• 2007-2009 DART: For the 3-year period, the OSP achieved an overall DART rate of 6.3
    • The sites' three-year DART rates, on the average, were 5 percent above the industry averages
    • 5 sites' 3-year average DART rates were below their respective industry's average
  • 2007-2009 LTCR: For the 3-year period, the OSP achieved an overall LTCR of 0.9

The three-year incidence rates as measured in the 2007-2009 period were lower compared to the previous 2006-2008 results.

  • TCIR: 16.7 (2006-2008) vs. 15.0 (2007-2009) = 10% improvement
  • DART: 6.3 (2006-2008) vs. 3.9 (2007-2009) = 38% improvement
  • LTCR: 1.3 (2006-2008) vs. 0.9 (2007-2009) = 31% improvement

Introduction to Charts
The following charts show results for each participating OSP site in 2009. The sites' names are abbreviated to provide an uncluttered view of the data; these abbreviations correspond to those following each site's name on page 1 of this Annual Evaluation Report.

Figures 1 (TCIR),2 (DART), and 3 (LTCR) illustrate the percentage change between 2008 and 2009 for the particular measure. For example, a bar at -20% means that the site reduced its rate by 20% over the course of the year.

Figure 1

Figure 1

Figure 2

Figure 2

Figure 3

Figure 3

Figures 4 (TCIR) and 5 (DART) show how each site's 1-year and 3-year TCIR and DART rates compare to the 2008 industry average rates published by the Bureau of Labor Statistics. For example, a bar at 250% means that the site's rate is 250% higher than its respective industry average.

Figure 4

Figure 4

Figure 5

Figure 5

Figure 6 looks at the incidence rates, as reported by each year's annual evaluation, over the lifetime of the OSP (from 2001 to 2009). Since the 1st year of OSP data collection in 2001, the TCIR, DART and LTCR rates have decreased as follows:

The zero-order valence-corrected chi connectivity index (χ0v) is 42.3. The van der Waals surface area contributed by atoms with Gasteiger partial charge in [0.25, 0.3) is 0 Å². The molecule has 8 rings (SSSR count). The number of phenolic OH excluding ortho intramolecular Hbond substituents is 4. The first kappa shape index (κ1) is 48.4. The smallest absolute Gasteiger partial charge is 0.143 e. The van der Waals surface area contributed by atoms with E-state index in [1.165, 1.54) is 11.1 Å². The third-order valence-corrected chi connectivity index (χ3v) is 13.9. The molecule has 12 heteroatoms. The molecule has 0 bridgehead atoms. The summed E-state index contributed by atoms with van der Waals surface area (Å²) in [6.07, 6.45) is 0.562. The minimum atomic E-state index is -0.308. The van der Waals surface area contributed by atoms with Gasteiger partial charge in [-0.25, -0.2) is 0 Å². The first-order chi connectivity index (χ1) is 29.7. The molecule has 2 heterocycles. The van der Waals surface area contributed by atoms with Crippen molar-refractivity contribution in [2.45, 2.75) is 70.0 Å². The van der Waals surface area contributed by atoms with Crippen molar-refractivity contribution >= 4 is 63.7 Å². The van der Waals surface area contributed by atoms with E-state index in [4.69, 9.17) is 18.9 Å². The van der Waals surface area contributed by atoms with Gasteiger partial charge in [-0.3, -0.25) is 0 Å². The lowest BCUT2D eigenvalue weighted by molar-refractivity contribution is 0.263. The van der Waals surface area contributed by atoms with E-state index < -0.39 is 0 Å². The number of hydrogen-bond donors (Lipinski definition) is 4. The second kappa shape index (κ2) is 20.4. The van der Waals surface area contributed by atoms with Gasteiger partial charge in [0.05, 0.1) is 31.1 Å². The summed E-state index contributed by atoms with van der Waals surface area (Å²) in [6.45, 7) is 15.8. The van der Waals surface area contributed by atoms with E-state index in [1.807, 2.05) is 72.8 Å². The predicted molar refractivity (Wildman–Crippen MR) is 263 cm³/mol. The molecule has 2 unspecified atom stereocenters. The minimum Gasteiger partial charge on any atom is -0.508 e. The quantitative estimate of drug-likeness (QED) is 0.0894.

• TCIR by 76 percent (57.7 in 2000 to 13.9 in 2009)
  • DART by 88 percent (27.5 in 2000 to 3.3 in 2009)
  • LTCR by 80 percent (4.9 in 2000 to 1.0 in 2009)
Figure 6

Figure 6

Section 4 Partnership Plans, Benefits, and Recommendations
Changes and Challenges (check all applicable)
Changes Challenges
Management Structure
Data Collection X X
Employee Involvement    
OSHA Enforcement Inspection    
Partnership Outreach    
Other (Specify)    
Data collection continues to present a challenge. As there are 12 sites from which data must be collected, the OSP needs to develop a consistent and systematic approach to collect data. It will be recommended that a data collection template be developed should the Agency develop a new OSP agreement. The template would allow for consistency in the data collection process among the individual sites. Also, all parties, including the individual sites, need to be aware of their data collection responsibilities.
Plans to Improve (check all applicable)
Improvements N/A
Meet more often
Improve data collection X  
Conduct more training    
Change goals    
See Changes and Challenges for a discussion on data collection issues.
Partnership Benefits (check all applicable)
Increased safety and health awareness X
Improved relationship with OSHA X
Improved relationship with employers  
Improved relationship with employees or unions X
Increased number of participants  
Other (specify)  
The OSP participants have experienced significant reductions in the overall injury and illness rates since the inception of the OSP in 2000. UAW, Ford and ACH continue to enhance their safety and health management efforts with the usage of its SHARP assessment processes. Also, there have been increased emphases placed on ergonomics and machine guarding. Ford has allocated many resources to address these two issues creating a safer environment for the workers.

OSHA will work with UAW, Ford, and ACH to create a new OSP and continue the successful collaborative work between all stakeholders.
Status Recommendations (check one)
Partnership Completed X
Continue with the following provisions:  
Terminate (provide explanation)